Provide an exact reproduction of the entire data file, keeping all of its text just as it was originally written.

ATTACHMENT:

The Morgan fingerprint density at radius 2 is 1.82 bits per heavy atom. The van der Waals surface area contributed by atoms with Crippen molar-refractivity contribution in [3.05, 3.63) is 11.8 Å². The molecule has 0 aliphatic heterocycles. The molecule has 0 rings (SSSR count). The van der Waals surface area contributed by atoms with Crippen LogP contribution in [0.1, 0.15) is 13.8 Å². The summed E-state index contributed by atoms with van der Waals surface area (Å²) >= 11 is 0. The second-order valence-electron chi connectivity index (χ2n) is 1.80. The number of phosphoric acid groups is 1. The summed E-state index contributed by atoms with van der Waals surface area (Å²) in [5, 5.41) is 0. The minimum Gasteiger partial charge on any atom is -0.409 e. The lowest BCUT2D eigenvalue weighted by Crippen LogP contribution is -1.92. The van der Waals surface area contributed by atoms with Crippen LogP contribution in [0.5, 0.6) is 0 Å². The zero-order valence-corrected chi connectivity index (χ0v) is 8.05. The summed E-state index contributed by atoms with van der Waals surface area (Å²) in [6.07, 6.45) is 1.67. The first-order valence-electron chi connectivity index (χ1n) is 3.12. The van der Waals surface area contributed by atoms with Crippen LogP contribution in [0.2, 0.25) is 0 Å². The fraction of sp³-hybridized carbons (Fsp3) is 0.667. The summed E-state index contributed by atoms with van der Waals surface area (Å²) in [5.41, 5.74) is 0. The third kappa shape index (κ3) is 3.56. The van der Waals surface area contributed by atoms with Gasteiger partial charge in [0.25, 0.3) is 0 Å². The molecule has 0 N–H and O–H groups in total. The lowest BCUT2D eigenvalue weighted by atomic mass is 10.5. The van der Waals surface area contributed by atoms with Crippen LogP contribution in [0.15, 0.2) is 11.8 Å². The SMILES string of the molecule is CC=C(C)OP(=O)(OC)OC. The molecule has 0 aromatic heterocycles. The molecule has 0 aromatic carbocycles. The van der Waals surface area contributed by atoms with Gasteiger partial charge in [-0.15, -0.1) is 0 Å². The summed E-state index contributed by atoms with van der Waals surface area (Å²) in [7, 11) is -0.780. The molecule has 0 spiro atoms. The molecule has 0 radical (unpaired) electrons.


The Morgan fingerprint density at radius 2 is 1.82 bits per heavy atom. The van der Waals surface area contributed by atoms with Crippen molar-refractivity contribution in [3.05, 3.63) is 11.8 Å². The molecule has 0 aliphatic heterocycles. The molecule has 0 rings (SSSR count). The van der Waals surface area contributed by atoms with Crippen LogP contribution in [0.1, 0.15) is 13.8 Å². The summed E-state index contributed by atoms with van der Waals surface area (Å²) >= 11 is 0. The second-order valence-electron chi connectivity index (χ2n) is 1.80. The number of phosphoric acid groups is 1. The summed E-state index contributed by atoms with van der Waals surface area (Å²) in [5, 5.41) is 0. The minimum Gasteiger partial charge on any atom is -0.409 e. The lowest BCUT2D eigenvalue weighted by Crippen LogP contribution is -1.92. The van der Waals surface area contributed by atoms with Crippen LogP contribution in [0.5, 0.6) is 0 Å². The zero-order valence-corrected chi connectivity index (χ0v) is 8.05. The summed E-state index contributed by atoms with van der Waals surface area (Å²) in [6.07, 6.45) is 1.67. The first-order valence-electron chi connectivity index (χ1n) is 3.12. The van der Waals surface area contributed by atoms with Crippen LogP contribution in [0.2, 0.25) is 0 Å². The fraction of sp³-hybridized carbons (Fsp3) is 0.667. The summed E-state index contributed by atoms with van der Waals surface area (Å²) in [5.41, 5.74) is 0. The third kappa shape index (κ3) is 3.56. The van der Waals surface area contributed by atoms with Gasteiger partial charge in [0.25, 0.3) is 0 Å². The molecule has 0 N–H and O–H groups in total. The lowest BCUT2D eigenvalue weighted by atomic mass is 10.5. The van der Waals surface area contributed by atoms with Crippen LogP contribution in [0.15, 0.2) is 11.8 Å². The SMILES string of the molecule is CC=C(C)OP(=O)(OC)OC. The molecule has 0 aromatic heterocycles. The molecule has 0 aromatic carbocycles. The van der Waals surface area contributed by atoms with Gasteiger partial charge in [-0.15, -0.1) is 0 Å². The summed E-state index contributed by atoms with van der Waals surface area (Å²) in [7, 11) is -0.780. The molecule has 0 spiro atoms. The molecule has 0 radical (unpaired) electrons.